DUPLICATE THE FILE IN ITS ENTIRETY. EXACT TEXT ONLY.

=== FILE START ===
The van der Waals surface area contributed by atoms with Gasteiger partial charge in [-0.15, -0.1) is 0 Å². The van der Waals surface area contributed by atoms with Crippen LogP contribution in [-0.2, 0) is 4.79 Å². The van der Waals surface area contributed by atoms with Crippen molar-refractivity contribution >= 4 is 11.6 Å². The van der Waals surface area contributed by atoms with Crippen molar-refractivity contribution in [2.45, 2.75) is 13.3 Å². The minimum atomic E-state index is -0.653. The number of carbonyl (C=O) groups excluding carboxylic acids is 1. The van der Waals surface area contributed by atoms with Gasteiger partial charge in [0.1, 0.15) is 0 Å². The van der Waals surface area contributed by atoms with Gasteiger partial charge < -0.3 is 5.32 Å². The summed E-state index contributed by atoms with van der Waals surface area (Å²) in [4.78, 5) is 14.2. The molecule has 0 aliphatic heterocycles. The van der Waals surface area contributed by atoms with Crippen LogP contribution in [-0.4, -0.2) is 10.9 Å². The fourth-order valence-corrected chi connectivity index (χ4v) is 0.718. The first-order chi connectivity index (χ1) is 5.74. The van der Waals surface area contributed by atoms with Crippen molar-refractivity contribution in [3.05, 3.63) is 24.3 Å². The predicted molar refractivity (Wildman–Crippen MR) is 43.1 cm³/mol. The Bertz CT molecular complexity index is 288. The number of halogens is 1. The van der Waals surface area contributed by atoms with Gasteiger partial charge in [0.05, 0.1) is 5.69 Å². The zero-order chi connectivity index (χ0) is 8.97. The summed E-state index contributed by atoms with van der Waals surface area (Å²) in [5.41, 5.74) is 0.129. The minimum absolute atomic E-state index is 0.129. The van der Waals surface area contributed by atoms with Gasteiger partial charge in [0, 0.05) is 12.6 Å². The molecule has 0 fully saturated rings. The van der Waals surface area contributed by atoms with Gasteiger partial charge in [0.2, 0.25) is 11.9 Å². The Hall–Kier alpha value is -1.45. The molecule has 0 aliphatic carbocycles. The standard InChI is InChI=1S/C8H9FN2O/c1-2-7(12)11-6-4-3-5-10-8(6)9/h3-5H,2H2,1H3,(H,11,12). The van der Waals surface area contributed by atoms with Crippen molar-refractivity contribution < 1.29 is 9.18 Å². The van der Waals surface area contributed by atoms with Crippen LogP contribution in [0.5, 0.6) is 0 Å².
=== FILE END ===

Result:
The van der Waals surface area contributed by atoms with Gasteiger partial charge in [-0.15, -0.1) is 0 Å². The van der Waals surface area contributed by atoms with Crippen LogP contribution in [-0.2, 0) is 4.79 Å². The van der Waals surface area contributed by atoms with Crippen molar-refractivity contribution >= 4 is 11.6 Å². The van der Waals surface area contributed by atoms with Crippen molar-refractivity contribution in [2.45, 2.75) is 13.3 Å². The minimum atomic E-state index is -0.653. The number of carbonyl (C=O) groups excluding carboxylic acids is 1. The van der Waals surface area contributed by atoms with Gasteiger partial charge in [0.1, 0.15) is 0 Å². The van der Waals surface area contributed by atoms with Gasteiger partial charge < -0.3 is 5.32 Å². The summed E-state index contributed by atoms with van der Waals surface area (Å²) in [4.78, 5) is 14.2. The molecule has 0 aliphatic heterocycles. The van der Waals surface area contributed by atoms with Crippen LogP contribution in [-0.4, -0.2) is 10.9 Å². The fourth-order valence-corrected chi connectivity index (χ4v) is 0.718. The first-order chi connectivity index (χ1) is 5.74. The van der Waals surface area contributed by atoms with Crippen molar-refractivity contribution in [3.05, 3.63) is 24.3 Å². The predicted molar refractivity (Wildman–Crippen MR) is 43.1 cm³/mol. The Bertz CT molecular complexity index is 288. The number of halogens is 1. The van der Waals surface area contributed by atoms with Gasteiger partial charge in [0.05, 0.1) is 5.69 Å². The zero-order chi connectivity index (χ0) is 8.97. The summed E-state index contributed by atoms with van der Waals surface area (Å²) in [5.41, 5.74) is 0.129. The minimum absolute atomic E-state index is 0.129. The van der Waals surface area contributed by atoms with Gasteiger partial charge in [0, 0.05) is 12.6 Å². The molecule has 0 fully saturated rings. The van der Waals surface area contributed by atoms with Gasteiger partial charge in [0.2, 0.25) is 11.9 Å². The Hall–Kier alpha value is -1.45. The molecule has 0 aliphatic carbocycles. The standard InChI is InChI=1S/C8H9FN2O/c1-2-7(12)11-6-4-3-5-10-8(6)9/h3-5H,2H2,1H3,(H,11,12). The van der Waals surface area contributed by atoms with Crippen molar-refractivity contribution < 1.29 is 9.18 Å². The van der Waals surface area contributed by atoms with Crippen LogP contribution in [0.5, 0.6) is 0 Å².